So, much of Minnesota's forest lands changed into cultivated fields, pastures, and meadows. Old photographs show the towering white pine stands of Superior's North Shore laid bare. But farming was to fail in much of Northern Minnesota, and as lumbermen moved on into the Arrowhead and Mississippi headwaters, the plow wasn't the only thing following the ax. Jeanne Coffee is director of the Hinckley Fire Museum.

Coffee: All they wanted was the trunk of the tree. They didn't want the tops, or the branches, so that was left to lay. That became known as slash. Any spark from a train, any lightning strikes, anything could start a fire spontaneously with this very dry slash.

In August of 1894, General C.C. Andrews of the U.S. Army made a speech to timber-industry leaders. He'd just returned from studying forestry techniques in Sweden, and he was alarmed. If the lumber companies didn't change their practices, he warned, the Midwest would go up in flames. Nine days later, part of it did.

Coffee: You can still find stumps from the fire. You can see where these enormous trees were just blown out of the earth. Even today, if you dig down into the town of Hinckley, you can see the black fire-line. It's about a foot down and it's built right on cinders from the fire.
The Great Hinckley Fire was like nothing the state had ever seen. Traveling faster than a horse could gallop, it blackened 400 square miles in four hours. It burned, besides Hinckley, the towns of Sandstone, Mission Creek, Pokegama, Miller, and Askov. The glow of the fire was visible from Iowa. An anonymous survivor wrote this account of escaping the blaze in a shallow creek.
As we got in the water a bunch of confused deer raced past us right into the blast that roared over us in seconds. Wilson was in the middle with a wet, coarse wool sock held over his mouth with his left hand. With his right he splashed water over us and the creek bank. I went under as the water sizzled with the rain of firebrands. That warmed the water and killed the fish in seconds. I breathed through my wet shirt when I came up for air.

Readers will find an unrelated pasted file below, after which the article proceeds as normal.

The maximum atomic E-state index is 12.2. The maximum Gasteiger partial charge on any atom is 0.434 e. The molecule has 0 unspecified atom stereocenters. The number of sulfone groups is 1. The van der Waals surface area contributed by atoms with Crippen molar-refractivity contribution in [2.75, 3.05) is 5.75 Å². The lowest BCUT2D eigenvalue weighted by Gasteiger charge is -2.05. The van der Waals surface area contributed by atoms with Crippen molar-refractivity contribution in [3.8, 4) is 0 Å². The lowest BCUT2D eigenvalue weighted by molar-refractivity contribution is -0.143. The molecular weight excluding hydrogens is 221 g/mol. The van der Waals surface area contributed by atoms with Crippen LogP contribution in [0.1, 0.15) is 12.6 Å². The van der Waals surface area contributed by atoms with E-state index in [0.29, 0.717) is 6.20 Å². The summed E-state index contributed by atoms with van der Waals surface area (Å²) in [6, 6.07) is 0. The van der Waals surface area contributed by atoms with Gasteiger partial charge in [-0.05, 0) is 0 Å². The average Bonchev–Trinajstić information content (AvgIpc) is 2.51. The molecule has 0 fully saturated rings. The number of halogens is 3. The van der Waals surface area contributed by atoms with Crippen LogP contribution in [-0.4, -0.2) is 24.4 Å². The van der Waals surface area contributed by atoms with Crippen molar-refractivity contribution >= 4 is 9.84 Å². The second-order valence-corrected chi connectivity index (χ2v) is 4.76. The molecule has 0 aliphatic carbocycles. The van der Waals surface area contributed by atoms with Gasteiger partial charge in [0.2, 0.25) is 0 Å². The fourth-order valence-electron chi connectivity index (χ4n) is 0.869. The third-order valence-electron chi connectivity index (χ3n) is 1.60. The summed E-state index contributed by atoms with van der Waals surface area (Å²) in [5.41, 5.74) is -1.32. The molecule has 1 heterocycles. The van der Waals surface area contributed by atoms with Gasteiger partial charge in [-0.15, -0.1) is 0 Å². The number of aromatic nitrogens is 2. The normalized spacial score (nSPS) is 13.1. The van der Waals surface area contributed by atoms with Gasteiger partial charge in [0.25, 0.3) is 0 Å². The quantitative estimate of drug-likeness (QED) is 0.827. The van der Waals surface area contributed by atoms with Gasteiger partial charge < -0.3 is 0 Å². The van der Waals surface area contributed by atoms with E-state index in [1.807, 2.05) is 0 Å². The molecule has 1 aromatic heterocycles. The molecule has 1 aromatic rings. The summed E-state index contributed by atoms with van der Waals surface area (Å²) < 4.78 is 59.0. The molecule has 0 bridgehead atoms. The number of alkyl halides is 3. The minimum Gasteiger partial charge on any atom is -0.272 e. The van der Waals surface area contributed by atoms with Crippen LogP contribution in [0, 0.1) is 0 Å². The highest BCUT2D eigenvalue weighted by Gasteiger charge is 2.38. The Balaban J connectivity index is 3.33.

The Hinckley fire killed 413 people. It was front-page news nationwide and in Europe, where articles appeared with grim pencil drawings depicting oxidized bodies amid smoking ruins. It also helped arouse a national debate over how forests should be managed. Early conservationists, including Sierra Club founder John Muir and Teddy Roosevelt, began to argue for federal regulation of timber. Some, like General Andrews and Gifford Pinchot, lobbied for replanting and rotation cutting - old ideas in Europe, but revolutionary in America. Char Miller is a historian with Trinity University in San Antonio, Texas.

Miller: We can see the transfer of ideas. The late-19th and early-20th centuries were a really fertile moment in which many, many of these ideas were pouring across the North Atlantic and transforming the way Americans understood the world.

So began the environmental debate that endures to this day: How much of the forest should be used? And how much left alone? In 1892, John Muir founded the Sierra Club to proclaim the aesthetic values of pristine woods. His friend Gifford Pinchot thought pristine was well and good, but didn't put bread on the table. Pinchot, a skillful politician, lobbied for controlled logging, mining, and grazing in national forests. Teddy Roosevelt named him head of the brand-new U.S. Forest Service. And while he did push for reforestation, Minnesota white pines continued to be cut at unsustainable rates.

Lynn Rogers: There was no way, with the economic value of the white pines that people could stop that locomotive.

Lynn Rogers is a former Forest Service biologist and founder of the Ely-based White Pine Society. In the 1920s, concerns over the loss of the giant trees led to a massive replanting program. But there was a problem: American nurseries didn't have enough space to raise the seedlings.

Rogers: So they sent seed over to Europe, the European nurseries. And when they brought those seedlings back over for planting, they carried European white-pine blister rust.

When some replanted, seedlings died of blister rust, Rogers says; the whole effort was dropped. Sometimes red pines were planted in their place - sometimes, nothing at all. In many cases, white pine clear-cuts came up in aspen and other aggressive species.

By the mid-1930s, Minnesota's white pine sawlog era was finished. While the pulp and paper industry remained, most lumber companies moved on to the next El Dorado - the Pacific Northwest. They left behind mill towns they'd brought to existence, hundreds of marginal farms, and thousands of unemployed loggers.

They also left behind a forest changing over to aspen and other fast-growing species, trees that would become the focus for Minnesota's second great wave of logging, a century after the first.